Petworth poet Andrew Cluer takes his readers on a literary journey through bereavement in his new collection of poems, Adieu: Farewell Poems – A Diary of Consolation.
Self-published, it is available directly from Andrew at 48 Orchard Close, Petworth; from the Petworth Bookshop and from the SPCK bookshop in Chichester at £10.
His late wives, Grace who died in 2000 and Ann who died in 2013, were key in the composition of the pieces which come together in a form which Andrew believes ground-breaking: “Thomas Hardy wrote poems after his wife died, but never in a diary form.
“My diary is full of the sentiment that occurred to me at the time, but there is also a spiritualist nature. Grace was the person who promised to make me a poet. She said ‘After I die, I will make you a poet.’ And she did. And she did appear to me twice after her death. She was my inspiration, and I felt her inspiration. It was like being dictated to by her or by somebody to do with her.
“The book is all about the bereavement process. The diary is like biorhythms. Biorhythms are emotions that are recurring, and they recur through the bereavement process. The poems are full of places that I visited with my wives. Grace started the poetry flowing, and after Ann died, she started coming through in a different style. Hers was more tranquil. Grace was the sort of person that would walk into a room and it would light up. She would turn heads. Ann’s style is tranquil. Grace’s is more fiery. It is very interesting…
“I felt that by publishing Adieu, I must take the initiative and aim high as I feel that I have an important message to convey.”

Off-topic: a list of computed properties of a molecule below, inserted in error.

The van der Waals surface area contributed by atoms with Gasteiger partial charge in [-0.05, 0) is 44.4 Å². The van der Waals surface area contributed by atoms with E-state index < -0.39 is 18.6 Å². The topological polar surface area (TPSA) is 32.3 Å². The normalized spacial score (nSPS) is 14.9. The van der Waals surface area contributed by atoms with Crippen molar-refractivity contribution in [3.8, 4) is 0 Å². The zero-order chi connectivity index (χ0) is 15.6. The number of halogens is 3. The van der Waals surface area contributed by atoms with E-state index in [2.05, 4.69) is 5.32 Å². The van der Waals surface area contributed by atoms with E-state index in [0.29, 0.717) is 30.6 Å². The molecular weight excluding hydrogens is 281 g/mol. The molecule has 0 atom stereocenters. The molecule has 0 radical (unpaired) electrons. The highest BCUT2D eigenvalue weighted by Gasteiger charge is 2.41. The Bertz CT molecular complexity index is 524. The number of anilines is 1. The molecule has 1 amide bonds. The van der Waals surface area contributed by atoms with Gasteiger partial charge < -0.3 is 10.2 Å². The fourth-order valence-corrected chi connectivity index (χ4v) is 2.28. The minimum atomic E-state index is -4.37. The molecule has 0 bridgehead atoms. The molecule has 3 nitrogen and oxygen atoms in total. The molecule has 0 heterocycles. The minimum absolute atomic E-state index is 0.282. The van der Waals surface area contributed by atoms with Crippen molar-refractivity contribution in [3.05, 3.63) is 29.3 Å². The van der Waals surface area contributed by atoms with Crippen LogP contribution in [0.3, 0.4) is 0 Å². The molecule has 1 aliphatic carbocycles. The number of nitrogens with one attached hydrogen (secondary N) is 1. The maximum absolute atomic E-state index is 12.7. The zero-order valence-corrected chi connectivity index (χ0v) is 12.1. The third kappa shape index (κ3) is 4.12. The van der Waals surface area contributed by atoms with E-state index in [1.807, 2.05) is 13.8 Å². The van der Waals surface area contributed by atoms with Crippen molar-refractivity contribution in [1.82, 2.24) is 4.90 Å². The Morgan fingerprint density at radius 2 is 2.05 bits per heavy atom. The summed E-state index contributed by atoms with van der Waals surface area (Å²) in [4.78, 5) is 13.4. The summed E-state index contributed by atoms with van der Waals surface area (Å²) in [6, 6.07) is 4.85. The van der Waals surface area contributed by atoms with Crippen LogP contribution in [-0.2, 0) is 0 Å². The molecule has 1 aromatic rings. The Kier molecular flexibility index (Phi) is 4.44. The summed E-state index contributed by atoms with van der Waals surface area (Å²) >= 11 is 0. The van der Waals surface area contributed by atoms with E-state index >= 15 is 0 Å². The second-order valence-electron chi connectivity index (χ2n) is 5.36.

He believes there is a musicality which was inspired by his Scottish piper ancestors, one of whom played his pipes every morning when the Queen Mother was in residence at Glamis Castle.
“The diary format, with the occasional author’s note, has enabled me to express those emotions felt at certain times and in certain familiar places which were well-known by Grace, Ann and myself formerly. It is not entirely surprising that the chosen themes are of a biorhythmic nature. My work should attract the attention of spiritualist groups who will readily identify with these journeys occasioned after loved-ones leave this earthly life. I am simply reporting some of these experiences.
“My close circle of staunch friends now earnestly believe that my nearer-to-nature environment reality is a place of comfort and understanding where other survivors of searing bereavement can perceive the shining proof of how endearment does indeed reach out, inspires to life anew and thereby so endures.”
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